Lyon formerly worked as Head of Security Research and Development for U.S. telecommunications firm,[35] Neustar.[36] He has operated a Laser Production company[37] along with designing camping equipment for Alien Buffalo.[citation needed] Recently he announced a new venture Netography and currently serves as Chief Architect,[38] with seed funding from Andreesson Horowitz and Mango Capital.

Lyon was an investor in Sr. Pago, which was acquired by Konfio in 2021.[39] He is also a member of the International Academy of Digital Arts and Sciences (IADAS).[40]

See also[edit]


  1. ^ Stiennon, Richard (June 26, 2006). "Barrett Lyon: Internet Influencer". Zdnet. Archived from the original on May 12, 2008.
  2. ^ Newman, Lily Hay. "A Trippy Visualization Charts the Internet's Growth Since 1997". Wired. ISSN 1059-1028. Retrieved April 14, 2023.
  3. ^ "5 Questions, Answers About The Megaupload Case". NPR.
  4. ^ "Fighting Cybercrime, One Digital Thug At A Time". NPR.
  5. ^ Menn, Joseph (2010). Fatal System Error. New York: Public Affairs Books. pp. 14. ISBN 978-1-58648-748-5.
  6. ^ Menn, Joseph (2010). Fatal System Error. New York: Public Affairs Books. pp. 15. ISBN 978-1-58648-748-5.
  7. ^ Menn, Joseph (2010). Fatal System Error. New York: Public Affairs Books. pp. 16. ISBN 978-1-58648-748-5.
  8. ^ Menn, Joseph (2010). Fatal System Error. New York: Public Affairs Books. pp. 17. ISBN 978-1-58648-748-5.
  9. ^ "Mapping the World Around Us". Museum of Science. Archived from the original on June 24, 2012. Retrieved February 17, 2008.
  10. ^ "The Collection". Museum of Modern Art.
  11. ^ Menn, Joseph (2010). Fatal System Error. New York: Public Affairs Books. pp. 20. ISBN 978-1-58648-748-5.
  12. ^ Menn, Joseph (2010). Fatal System Error. New York: Public Affairs Books. pp. 23. ISBN 978-1-58648-748-5.
  13. ^ Menn, Joseph (2010). Fatal System Error. New York: Public Affairs Books. pp. 67. ISBN 978-1-58648-748-5.
  14. ^ Menn, Joseph (2010). Fatal System Error. New York: Public Affairs Books. pp. 70. ISBN 978-1-58648-748-5.
  15. ^ Marshall, Matt (December 11, 2006). "BitGravity to shake up video delivery". VentureBeat.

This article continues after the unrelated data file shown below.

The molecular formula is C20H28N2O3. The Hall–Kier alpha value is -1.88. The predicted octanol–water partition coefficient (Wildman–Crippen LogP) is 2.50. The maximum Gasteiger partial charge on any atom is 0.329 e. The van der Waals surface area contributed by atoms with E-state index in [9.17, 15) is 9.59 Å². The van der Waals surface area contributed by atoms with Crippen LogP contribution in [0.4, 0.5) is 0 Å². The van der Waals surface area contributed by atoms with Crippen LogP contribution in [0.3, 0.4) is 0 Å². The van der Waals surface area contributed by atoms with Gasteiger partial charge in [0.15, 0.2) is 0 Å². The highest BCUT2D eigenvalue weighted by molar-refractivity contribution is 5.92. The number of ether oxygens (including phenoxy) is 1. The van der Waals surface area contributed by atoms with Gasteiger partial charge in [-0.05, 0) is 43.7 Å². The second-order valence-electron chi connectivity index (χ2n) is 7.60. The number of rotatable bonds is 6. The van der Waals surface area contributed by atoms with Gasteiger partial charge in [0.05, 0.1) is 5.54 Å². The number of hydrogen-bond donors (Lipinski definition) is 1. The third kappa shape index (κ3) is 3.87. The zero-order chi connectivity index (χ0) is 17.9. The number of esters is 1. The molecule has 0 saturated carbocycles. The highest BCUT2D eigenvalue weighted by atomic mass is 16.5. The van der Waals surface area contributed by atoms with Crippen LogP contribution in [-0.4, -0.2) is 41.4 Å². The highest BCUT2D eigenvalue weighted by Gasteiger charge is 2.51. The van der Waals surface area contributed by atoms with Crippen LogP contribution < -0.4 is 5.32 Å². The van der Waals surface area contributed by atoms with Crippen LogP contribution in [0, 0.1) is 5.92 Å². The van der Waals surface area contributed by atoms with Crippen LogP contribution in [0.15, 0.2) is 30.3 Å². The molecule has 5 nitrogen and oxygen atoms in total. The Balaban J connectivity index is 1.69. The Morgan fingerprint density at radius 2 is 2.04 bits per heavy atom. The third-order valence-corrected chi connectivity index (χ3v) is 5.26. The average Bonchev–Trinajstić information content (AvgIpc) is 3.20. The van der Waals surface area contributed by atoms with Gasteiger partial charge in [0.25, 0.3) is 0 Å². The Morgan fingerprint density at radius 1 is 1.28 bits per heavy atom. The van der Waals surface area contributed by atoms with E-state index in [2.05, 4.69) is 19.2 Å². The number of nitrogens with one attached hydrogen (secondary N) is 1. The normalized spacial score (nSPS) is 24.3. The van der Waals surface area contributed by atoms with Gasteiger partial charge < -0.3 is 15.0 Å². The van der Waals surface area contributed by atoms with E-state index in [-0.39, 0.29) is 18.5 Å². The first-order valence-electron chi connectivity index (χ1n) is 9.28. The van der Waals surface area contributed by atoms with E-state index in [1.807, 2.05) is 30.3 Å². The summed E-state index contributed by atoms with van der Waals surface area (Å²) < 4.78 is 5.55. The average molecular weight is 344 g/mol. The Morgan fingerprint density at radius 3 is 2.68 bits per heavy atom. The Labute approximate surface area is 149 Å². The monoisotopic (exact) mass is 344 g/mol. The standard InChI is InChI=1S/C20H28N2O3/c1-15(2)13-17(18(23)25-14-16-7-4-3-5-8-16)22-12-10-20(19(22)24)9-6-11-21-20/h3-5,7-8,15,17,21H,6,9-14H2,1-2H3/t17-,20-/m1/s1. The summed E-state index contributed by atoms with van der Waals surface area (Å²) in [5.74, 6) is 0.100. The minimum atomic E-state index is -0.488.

16. ^ "Akamai buying Prolexic for about $370 million". AP. Associated Press. December 2, 2013.
  17. ^ "Florida teen arrested after embarrassingly simple cyberattack on Miami schools". Gizmodo. September 6, 2020. Retrieved April 14, 2023.
  18. ^ Zurier, Steve (August 28, 2020). "NYSE not susceptible to takedown like New Zealand exchange". SC Media. Retrieved April 14, 2023.
  19. ^ Kirby, Stephen Babcock, Donte (September 20, 2021). "Power Moves: Sourcefire founder Martin Roesch is the new CEO of Annapolis-based Netography". Technical.ly. Retrieved April 14, 2023.{{cite web}}: CS1 maint: multiple names: authors list (link)
  20. ^ "Fighting Cybercrime, One Digital Thug At A Time". Fresh Air. NPR.
  21. ^ Ratliff, Evan (October 10, 2005). "The Zombie Hunters". The New Yorker.
  22. ^ Menn, Joseph (January 26, 2010). "Fatal System Error". PublicAffairs Books. Archived from the original on January 7, 2010.
  23. ^ Berinato, Scott (May 1, 2005). "How a Bookmaker and a Whiz Kid Took On a DDOS-based Online Extortion Attack". CSO Magazine.
  24. ^ "Eight Years for Extorting Millions". Kommersant. October 4, 2006. Archived from the original on October 16, 2007.
  25. ^ "Fighting Cybercrime, One Digital Thug At A Time". NPR.
  26. ^ The Fastest-Growing Social Network for Mobile Phones, retrieved April 14, 2023
  27. ^ BitGravity challenges Akamai and Limelight ZDNet, Dan Farber. September 30, 2007
  28. ^ "The Baretbyte". Archived from the original on July 26, 2010.
  29. ^ Tata Acquires BitGravity for Content Delivery
  30. ^ Cloud computing startup 3Crowd raises $6.6 million Reuters, Alastair Goldfisher. April 23, 2010
  31. ^ Fortinet Acquires CDN and App Delivery Platform Provider XDN
  32. ^ Start-up Defense.Net debuts with anti-DDoS service Archived October 31, 2013, at the Wayback Machine
  33. ^ "2014 Red Herring North America: Winners". Red Herring. April 20, 2014.
  34. ^ Novet, Jordan (May 22, 2014). "Network company F5 buys DDoS prevention startup Defense.net". VentureBeat.
  35. ^ "Cyber attack on Mexico campaign site triggers election nerves". Reuters. June 13, 2018. Retrieved April 14, 2023.
  36. ^ "Neustar Hires Barrett Lyon to Head Research and Development of Security Solutions".
  37. ^ "Megalasers". Archived from the original on September 2, 2018. Retrieved October 11, 2019.
  38. ^ "Martin Roesch joins Netography as CEO". Help Net Security. September 15, 2021. Retrieved September 23, 2021.
  39. ^ Lawler, Ryan (July 14, 2014). "With $1 Million In Funding, Sr.Pago Is Ready To Serve Mexico's Unbanked". TechCrunch. Retrieved April 14, 2023.
  40. ^ "Barrett Lyon - IADAS". Retrieved April 14, 2023.